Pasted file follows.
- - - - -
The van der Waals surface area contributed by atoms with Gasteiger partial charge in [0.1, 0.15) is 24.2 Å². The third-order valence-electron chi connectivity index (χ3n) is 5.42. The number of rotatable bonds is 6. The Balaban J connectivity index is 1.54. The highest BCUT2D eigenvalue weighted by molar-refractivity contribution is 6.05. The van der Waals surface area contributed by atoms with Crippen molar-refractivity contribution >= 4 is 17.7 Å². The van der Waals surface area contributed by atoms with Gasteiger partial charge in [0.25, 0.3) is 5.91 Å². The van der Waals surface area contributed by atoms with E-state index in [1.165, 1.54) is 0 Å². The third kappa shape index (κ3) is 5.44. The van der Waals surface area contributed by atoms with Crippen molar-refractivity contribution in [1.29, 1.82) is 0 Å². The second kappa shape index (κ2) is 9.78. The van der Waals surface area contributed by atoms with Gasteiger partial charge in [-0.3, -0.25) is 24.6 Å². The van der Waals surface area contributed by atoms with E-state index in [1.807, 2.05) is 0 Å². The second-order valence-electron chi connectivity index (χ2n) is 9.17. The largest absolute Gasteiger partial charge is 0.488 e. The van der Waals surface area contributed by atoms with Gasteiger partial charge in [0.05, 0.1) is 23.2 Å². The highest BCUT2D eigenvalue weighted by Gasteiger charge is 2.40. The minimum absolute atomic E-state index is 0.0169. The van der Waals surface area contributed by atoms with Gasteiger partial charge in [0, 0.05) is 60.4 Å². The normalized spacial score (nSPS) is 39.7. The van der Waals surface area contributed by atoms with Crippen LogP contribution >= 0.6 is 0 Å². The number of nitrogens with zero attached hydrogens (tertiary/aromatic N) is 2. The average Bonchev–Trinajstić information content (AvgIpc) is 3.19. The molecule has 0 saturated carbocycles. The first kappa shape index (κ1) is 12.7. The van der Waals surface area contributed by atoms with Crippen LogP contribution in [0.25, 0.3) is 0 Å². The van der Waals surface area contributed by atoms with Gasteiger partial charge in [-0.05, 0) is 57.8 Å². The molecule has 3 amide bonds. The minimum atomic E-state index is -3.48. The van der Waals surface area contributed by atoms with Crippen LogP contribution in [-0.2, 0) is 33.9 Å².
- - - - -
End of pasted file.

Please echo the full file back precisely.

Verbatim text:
The van der Waals surface area contributed by atoms with Gasteiger partial charge in [0.1, 0.15) is 24.2 Å². The third-order valence-electron chi connectivity index (χ3n) is 5.42. The number of rotatable bonds is 6. The Balaban J connectivity index is 1.54. The highest BCUT2D eigenvalue weighted by molar-refractivity contribution is 6.05. The van der Waals surface area contributed by atoms with Crippen molar-refractivity contribution >= 4 is 17.7 Å². The van der Waals surface area contributed by atoms with Gasteiger partial charge in [0.25, 0.3) is 5.91 Å². The van der Waals surface area contributed by atoms with E-state index in [1.165, 1.54) is 0 Å². The third kappa shape index (κ3) is 5.44. The van der Waals surface area contributed by atoms with Crippen molar-refractivity contribution in [1.29, 1.82) is 0 Å². The second kappa shape index (κ2) is 9.78. The van der Waals surface area contributed by atoms with Gasteiger partial charge in [-0.3, -0.25) is 24.6 Å². The van der Waals surface area contributed by atoms with E-state index in [1.807, 2.05) is 0 Å². The second-order valence-electron chi connectivity index (χ2n) is 9.17. The largest absolute Gasteiger partial charge is 0.488 e. The van der Waals surface area contributed by atoms with Gasteiger partial charge in [0.05, 0.1) is 23.2 Å². The highest BCUT2D eigenvalue weighted by Gasteiger charge is 2.40. The minimum absolute atomic E-state index is 0.0169. The van der Waals surface area contributed by atoms with Gasteiger partial charge in [0, 0.05) is 60.4 Å². The normalized spacial score (nSPS) is 39.7. The van der Waals surface area contributed by atoms with Crippen LogP contribution >= 0.6 is 0 Å². The number of nitrogens with zero attached hydrogens (tertiary/aromatic N) is 2. The average Bonchev–Trinajstić information content (AvgIpc) is 3.19. The molecule has 0 saturated carbocycles. The first kappa shape index (κ1) is 12.7. The van der Waals surface area contributed by atoms with Crippen LogP contribution in [0.25, 0.3) is 0 Å². The van der Waals surface area contributed by atoms with Gasteiger partial charge in [-0.05, 0) is 57.8 Å². The molecule has 3 amide bonds. The minimum atomic E-state index is -3.48. The van der Waals surface area contributed by atoms with Crippen LogP contribution in [-0.2, 0) is 33.9 Å².